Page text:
Ontario motorists remain unaware of personal injury compensation laws
Published: September 4, 2018
While Ontario stumbles from one solution to solve its auto insurance woes to another, customers are caught in a confusing state of constant change. Deutschmann Law, a Kitchener-based personal injury law firm, conducted a survey that found motorists are still unsure of Ontario’s laws on personal injury compensation for individuals involved in car collisions.
An independent survey conducted amongst 800 licensed drivers. Results found just 18% of respondents understand the $37.983.33 insurance deductible in Ontario. This is the statutory amount consumers must pay if they receive damages payment for pain caused from an auto accident.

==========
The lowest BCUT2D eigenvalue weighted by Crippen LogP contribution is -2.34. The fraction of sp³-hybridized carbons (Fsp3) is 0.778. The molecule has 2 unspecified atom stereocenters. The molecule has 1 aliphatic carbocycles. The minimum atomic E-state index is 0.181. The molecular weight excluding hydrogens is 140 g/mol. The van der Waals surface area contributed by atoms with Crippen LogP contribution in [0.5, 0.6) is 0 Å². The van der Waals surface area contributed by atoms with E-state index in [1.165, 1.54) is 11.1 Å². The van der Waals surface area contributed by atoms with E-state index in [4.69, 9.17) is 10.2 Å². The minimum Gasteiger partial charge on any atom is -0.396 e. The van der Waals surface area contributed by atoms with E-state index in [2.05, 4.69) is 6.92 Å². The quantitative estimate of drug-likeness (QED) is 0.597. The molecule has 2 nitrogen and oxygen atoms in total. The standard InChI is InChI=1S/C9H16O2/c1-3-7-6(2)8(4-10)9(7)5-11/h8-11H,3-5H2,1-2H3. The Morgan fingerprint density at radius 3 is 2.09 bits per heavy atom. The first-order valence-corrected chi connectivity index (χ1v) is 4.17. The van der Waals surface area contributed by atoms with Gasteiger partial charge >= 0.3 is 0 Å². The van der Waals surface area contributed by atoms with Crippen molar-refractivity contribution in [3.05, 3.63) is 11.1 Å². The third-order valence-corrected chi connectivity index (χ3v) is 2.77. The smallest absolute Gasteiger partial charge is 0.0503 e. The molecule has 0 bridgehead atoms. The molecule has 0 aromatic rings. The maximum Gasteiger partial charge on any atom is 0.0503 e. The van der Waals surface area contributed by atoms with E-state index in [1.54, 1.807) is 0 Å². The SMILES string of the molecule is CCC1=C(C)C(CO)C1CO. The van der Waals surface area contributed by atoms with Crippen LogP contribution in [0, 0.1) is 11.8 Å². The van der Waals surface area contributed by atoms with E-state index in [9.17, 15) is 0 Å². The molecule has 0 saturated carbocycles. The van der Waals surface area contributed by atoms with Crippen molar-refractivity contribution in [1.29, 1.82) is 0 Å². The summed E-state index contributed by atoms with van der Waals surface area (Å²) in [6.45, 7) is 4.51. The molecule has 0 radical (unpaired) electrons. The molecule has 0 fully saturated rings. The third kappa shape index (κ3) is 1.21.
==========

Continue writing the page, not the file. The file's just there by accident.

Rob Deutschmann, a personal injury lawyer, says victims are essentially “hurt twice” due to this deductible, while it reduces the money they eventually receive. Indeed, Deutschmann points out victims are left with a small amount of claims money.
Additional data from the survey shows 51% think the deductible is under $10,000 and not over $37,000. Furthermore, many are unsure what the figure for the upper limit available to victims, which is at $380,000 under current Ontario laws.
“While there’s some evidence of awareness surrounding a deductible, we were concerned to see how little information Ontario drivers and jurists actually have about the limitations surrounding personal injury claims,” said Deutschmann.
“In 2010, the provincial government brought in significant changes to auto insurance, including capping ‘minor injury’ medical and rehabilitation benefits to $3,500, which was a drastic and significant reduction,” Deutschmann told Insurance Business. “They also announced that drivers could purchase additional, optional coverages and threw in an opportunity for people to reduce the amount of deductible that would apply if you were able to sue.”